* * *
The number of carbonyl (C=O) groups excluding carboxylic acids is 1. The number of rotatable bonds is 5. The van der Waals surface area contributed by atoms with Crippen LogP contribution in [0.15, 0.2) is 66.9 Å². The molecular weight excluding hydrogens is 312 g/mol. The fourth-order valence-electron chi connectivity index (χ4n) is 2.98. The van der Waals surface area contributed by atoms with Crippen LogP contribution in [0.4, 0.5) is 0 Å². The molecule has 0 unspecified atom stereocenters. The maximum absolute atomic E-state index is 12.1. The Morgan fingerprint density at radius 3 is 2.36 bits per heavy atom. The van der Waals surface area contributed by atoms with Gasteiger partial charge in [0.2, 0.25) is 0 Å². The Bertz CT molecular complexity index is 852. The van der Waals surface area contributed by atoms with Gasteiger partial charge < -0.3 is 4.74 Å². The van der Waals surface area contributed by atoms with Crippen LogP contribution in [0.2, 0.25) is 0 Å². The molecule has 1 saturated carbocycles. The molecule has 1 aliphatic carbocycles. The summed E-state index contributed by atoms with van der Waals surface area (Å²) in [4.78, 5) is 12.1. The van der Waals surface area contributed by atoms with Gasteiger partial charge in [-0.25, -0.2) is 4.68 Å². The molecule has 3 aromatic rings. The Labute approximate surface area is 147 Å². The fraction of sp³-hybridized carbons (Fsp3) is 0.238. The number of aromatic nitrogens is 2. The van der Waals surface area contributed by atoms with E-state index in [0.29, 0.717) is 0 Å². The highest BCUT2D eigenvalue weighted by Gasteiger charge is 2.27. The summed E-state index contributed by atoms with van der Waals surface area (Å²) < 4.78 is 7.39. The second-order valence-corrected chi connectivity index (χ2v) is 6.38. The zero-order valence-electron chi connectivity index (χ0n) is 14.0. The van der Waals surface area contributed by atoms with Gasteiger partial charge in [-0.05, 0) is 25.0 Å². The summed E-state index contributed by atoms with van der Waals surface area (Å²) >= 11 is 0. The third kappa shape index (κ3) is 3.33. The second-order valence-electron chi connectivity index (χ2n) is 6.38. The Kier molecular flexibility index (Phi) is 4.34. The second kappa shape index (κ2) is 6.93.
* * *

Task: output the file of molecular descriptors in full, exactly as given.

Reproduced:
The number of carbonyl (C=O) groups excluding carboxylic acids is 1. The number of rotatable bonds is 5. The van der Waals surface area contributed by atoms with Crippen LogP contribution in [0.15, 0.2) is 66.9 Å². The molecular weight excluding hydrogens is 312 g/mol. The fourth-order valence-electron chi connectivity index (χ4n) is 2.98. The van der Waals surface area contributed by atoms with Crippen LogP contribution in [0.4, 0.5) is 0 Å². The molecule has 0 unspecified atom stereocenters. The maximum absolute atomic E-state index is 12.1. The Morgan fingerprint density at radius 3 is 2.36 bits per heavy atom. The van der Waals surface area contributed by atoms with Gasteiger partial charge in [0.2, 0.25) is 0 Å². The Bertz CT molecular complexity index is 852. The van der Waals surface area contributed by atoms with Gasteiger partial charge < -0.3 is 4.74 Å². The van der Waals surface area contributed by atoms with Crippen LogP contribution in [0.2, 0.25) is 0 Å². The molecule has 1 saturated carbocycles. The molecule has 1 aliphatic carbocycles. The summed E-state index contributed by atoms with van der Waals surface area (Å²) in [4.78, 5) is 12.1. The van der Waals surface area contributed by atoms with Gasteiger partial charge in [-0.25, -0.2) is 4.68 Å². The molecule has 3 aromatic rings. The Labute approximate surface area is 147 Å². The fraction of sp³-hybridized carbons (Fsp3) is 0.238. The number of aromatic nitrogens is 2. The van der Waals surface area contributed by atoms with E-state index in [0.29, 0.717) is 0 Å². The highest BCUT2D eigenvalue weighted by Gasteiger charge is 2.27. The summed E-state index contributed by atoms with van der Waals surface area (Å²) < 4.78 is 7.39. The second-order valence-corrected chi connectivity index (χ2v) is 6.38. The zero-order valence-electron chi connectivity index (χ0n) is 14.0. The van der Waals surface area contributed by atoms with Gasteiger partial charge in [-0.05, 0) is 25.0 Å². The summed E-state index contributed by atoms with van der Waals surface area (Å²) >= 11 is 0. The third kappa shape index (κ3) is 3.33. The second-order valence-electron chi connectivity index (χ2n) is 6.38. The Kier molecular flexibility index (Phi) is 4.34. The second kappa shape index (κ2) is 6.93.